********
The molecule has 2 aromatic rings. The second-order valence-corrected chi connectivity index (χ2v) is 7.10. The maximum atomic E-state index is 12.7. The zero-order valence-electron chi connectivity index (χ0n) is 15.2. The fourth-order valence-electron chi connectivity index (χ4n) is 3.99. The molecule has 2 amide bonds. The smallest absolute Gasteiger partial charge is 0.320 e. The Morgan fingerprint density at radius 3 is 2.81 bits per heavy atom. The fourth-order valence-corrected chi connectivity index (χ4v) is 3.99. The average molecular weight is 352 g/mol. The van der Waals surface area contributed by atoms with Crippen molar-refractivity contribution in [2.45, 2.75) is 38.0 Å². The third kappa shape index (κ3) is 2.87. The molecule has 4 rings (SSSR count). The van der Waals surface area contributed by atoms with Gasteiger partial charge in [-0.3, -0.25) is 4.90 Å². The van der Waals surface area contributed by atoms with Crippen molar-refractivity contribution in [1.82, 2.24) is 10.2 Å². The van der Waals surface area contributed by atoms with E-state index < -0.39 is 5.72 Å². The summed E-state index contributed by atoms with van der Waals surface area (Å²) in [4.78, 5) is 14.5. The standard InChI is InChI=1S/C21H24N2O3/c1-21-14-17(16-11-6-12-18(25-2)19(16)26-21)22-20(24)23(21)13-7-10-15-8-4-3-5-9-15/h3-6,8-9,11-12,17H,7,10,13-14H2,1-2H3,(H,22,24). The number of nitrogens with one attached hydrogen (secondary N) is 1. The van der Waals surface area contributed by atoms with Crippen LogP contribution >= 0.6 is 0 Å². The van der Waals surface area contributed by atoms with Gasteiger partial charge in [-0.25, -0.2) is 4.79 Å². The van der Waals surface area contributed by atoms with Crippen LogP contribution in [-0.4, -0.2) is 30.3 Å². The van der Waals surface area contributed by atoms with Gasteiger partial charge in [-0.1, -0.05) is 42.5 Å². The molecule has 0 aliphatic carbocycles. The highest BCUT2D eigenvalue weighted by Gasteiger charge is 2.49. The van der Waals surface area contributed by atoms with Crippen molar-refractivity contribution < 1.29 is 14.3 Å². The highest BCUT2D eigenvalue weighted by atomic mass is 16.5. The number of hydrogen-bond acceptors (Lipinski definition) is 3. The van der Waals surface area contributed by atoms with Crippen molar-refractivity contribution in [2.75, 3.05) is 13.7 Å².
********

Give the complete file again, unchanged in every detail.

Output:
The molecule has 2 aromatic rings. The second-order valence-corrected chi connectivity index (χ2v) is 7.10. The maximum atomic E-state index is 12.7. The zero-order valence-electron chi connectivity index (χ0n) is 15.2. The fourth-order valence-electron chi connectivity index (χ4n) is 3.99. The molecule has 2 amide bonds. The smallest absolute Gasteiger partial charge is 0.320 e. The Morgan fingerprint density at radius 3 is 2.81 bits per heavy atom. The fourth-order valence-corrected chi connectivity index (χ4v) is 3.99. The average molecular weight is 352 g/mol. The van der Waals surface area contributed by atoms with Crippen molar-refractivity contribution in [2.45, 2.75) is 38.0 Å². The third kappa shape index (κ3) is 2.87. The molecule has 4 rings (SSSR count). The van der Waals surface area contributed by atoms with Gasteiger partial charge in [-0.3, -0.25) is 4.90 Å². The van der Waals surface area contributed by atoms with Crippen molar-refractivity contribution in [1.82, 2.24) is 10.2 Å². The van der Waals surface area contributed by atoms with E-state index < -0.39 is 5.72 Å². The summed E-state index contributed by atoms with van der Waals surface area (Å²) in [4.78, 5) is 14.5. The standard InChI is InChI=1S/C21H24N2O3/c1-21-14-17(16-11-6-12-18(25-2)19(16)26-21)22-20(24)23(21)13-7-10-15-8-4-3-5-9-15/h3-6,8-9,11-12,17H,7,10,13-14H2,1-2H3,(H,22,24). The number of nitrogens with one attached hydrogen (secondary N) is 1. The van der Waals surface area contributed by atoms with Crippen LogP contribution >= 0.6 is 0 Å². The van der Waals surface area contributed by atoms with Gasteiger partial charge in [-0.25, -0.2) is 4.79 Å². The van der Waals surface area contributed by atoms with Crippen LogP contribution in [-0.4, -0.2) is 30.3 Å². The van der Waals surface area contributed by atoms with Gasteiger partial charge in [-0.1, -0.05) is 42.5 Å². The molecule has 0 aliphatic carbocycles. The highest BCUT2D eigenvalue weighted by Gasteiger charge is 2.49. The van der Waals surface area contributed by atoms with Crippen molar-refractivity contribution < 1.29 is 14.3 Å². The highest BCUT2D eigenvalue weighted by atomic mass is 16.5. The number of hydrogen-bond acceptors (Lipinski definition) is 3. The van der Waals surface area contributed by atoms with Crippen molar-refractivity contribution in [2.75, 3.05) is 13.7 Å².